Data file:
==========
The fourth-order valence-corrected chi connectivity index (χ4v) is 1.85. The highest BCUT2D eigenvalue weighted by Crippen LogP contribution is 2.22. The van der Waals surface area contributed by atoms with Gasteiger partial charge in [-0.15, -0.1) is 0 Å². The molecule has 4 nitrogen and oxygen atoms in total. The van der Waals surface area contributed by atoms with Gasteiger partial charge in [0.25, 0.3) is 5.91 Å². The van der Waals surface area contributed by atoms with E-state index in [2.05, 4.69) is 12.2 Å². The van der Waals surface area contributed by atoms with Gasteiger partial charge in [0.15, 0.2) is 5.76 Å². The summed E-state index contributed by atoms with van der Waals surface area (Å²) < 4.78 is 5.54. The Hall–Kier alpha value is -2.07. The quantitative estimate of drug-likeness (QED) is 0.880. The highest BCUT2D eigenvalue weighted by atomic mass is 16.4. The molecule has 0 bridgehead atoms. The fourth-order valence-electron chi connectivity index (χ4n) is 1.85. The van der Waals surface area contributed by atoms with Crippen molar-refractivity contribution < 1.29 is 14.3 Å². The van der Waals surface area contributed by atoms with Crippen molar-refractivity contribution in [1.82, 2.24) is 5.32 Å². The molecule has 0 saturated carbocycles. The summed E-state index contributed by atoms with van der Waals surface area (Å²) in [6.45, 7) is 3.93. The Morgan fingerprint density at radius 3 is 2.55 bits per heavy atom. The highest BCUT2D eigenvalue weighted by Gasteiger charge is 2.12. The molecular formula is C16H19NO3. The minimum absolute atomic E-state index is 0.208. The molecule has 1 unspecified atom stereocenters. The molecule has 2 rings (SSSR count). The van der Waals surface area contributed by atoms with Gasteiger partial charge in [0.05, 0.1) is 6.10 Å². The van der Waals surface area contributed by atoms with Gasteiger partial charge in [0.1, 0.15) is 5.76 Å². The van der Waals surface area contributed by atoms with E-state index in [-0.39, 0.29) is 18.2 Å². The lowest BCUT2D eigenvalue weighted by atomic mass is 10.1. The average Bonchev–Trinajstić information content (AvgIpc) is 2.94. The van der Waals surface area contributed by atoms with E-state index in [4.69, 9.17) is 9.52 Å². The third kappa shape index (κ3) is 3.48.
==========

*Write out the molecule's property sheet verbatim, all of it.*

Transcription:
The fourth-order valence-corrected chi connectivity index (χ4v) is 1.85. The highest BCUT2D eigenvalue weighted by Crippen LogP contribution is 2.22. The van der Waals surface area contributed by atoms with Gasteiger partial charge in [-0.15, -0.1) is 0 Å². The molecule has 4 nitrogen and oxygen atoms in total. The van der Waals surface area contributed by atoms with Gasteiger partial charge in [0.25, 0.3) is 5.91 Å². The van der Waals surface area contributed by atoms with E-state index in [2.05, 4.69) is 12.2 Å². The van der Waals surface area contributed by atoms with Gasteiger partial charge in [0.15, 0.2) is 5.76 Å². The summed E-state index contributed by atoms with van der Waals surface area (Å²) < 4.78 is 5.54. The Hall–Kier alpha value is -2.07. The quantitative estimate of drug-likeness (QED) is 0.880. The highest BCUT2D eigenvalue weighted by atomic mass is 16.4. The molecule has 0 bridgehead atoms. The fourth-order valence-electron chi connectivity index (χ4n) is 1.85. The van der Waals surface area contributed by atoms with Crippen molar-refractivity contribution < 1.29 is 14.3 Å². The van der Waals surface area contributed by atoms with Crippen molar-refractivity contribution in [1.82, 2.24) is 5.32 Å². The molecule has 0 saturated carbocycles. The summed E-state index contributed by atoms with van der Waals surface area (Å²) in [6.45, 7) is 3.93. The Morgan fingerprint density at radius 3 is 2.55 bits per heavy atom. The highest BCUT2D eigenvalue weighted by Gasteiger charge is 2.12. The molecular formula is C16H19NO3. The minimum absolute atomic E-state index is 0.208. The molecule has 1 unspecified atom stereocenters. The molecule has 2 rings (SSSR count). The van der Waals surface area contributed by atoms with Gasteiger partial charge in [0.05, 0.1) is 6.10 Å². The van der Waals surface area contributed by atoms with Gasteiger partial charge in [0.1, 0.15) is 5.76 Å². The van der Waals surface area contributed by atoms with E-state index in [-0.39, 0.29) is 18.2 Å². The lowest BCUT2D eigenvalue weighted by atomic mass is 10.1. The average Bonchev–Trinajstić information content (AvgIpc) is 2.94. The van der Waals surface area contributed by atoms with E-state index in [4.69, 9.17) is 9.52 Å². The third kappa shape index (κ3) is 3.48.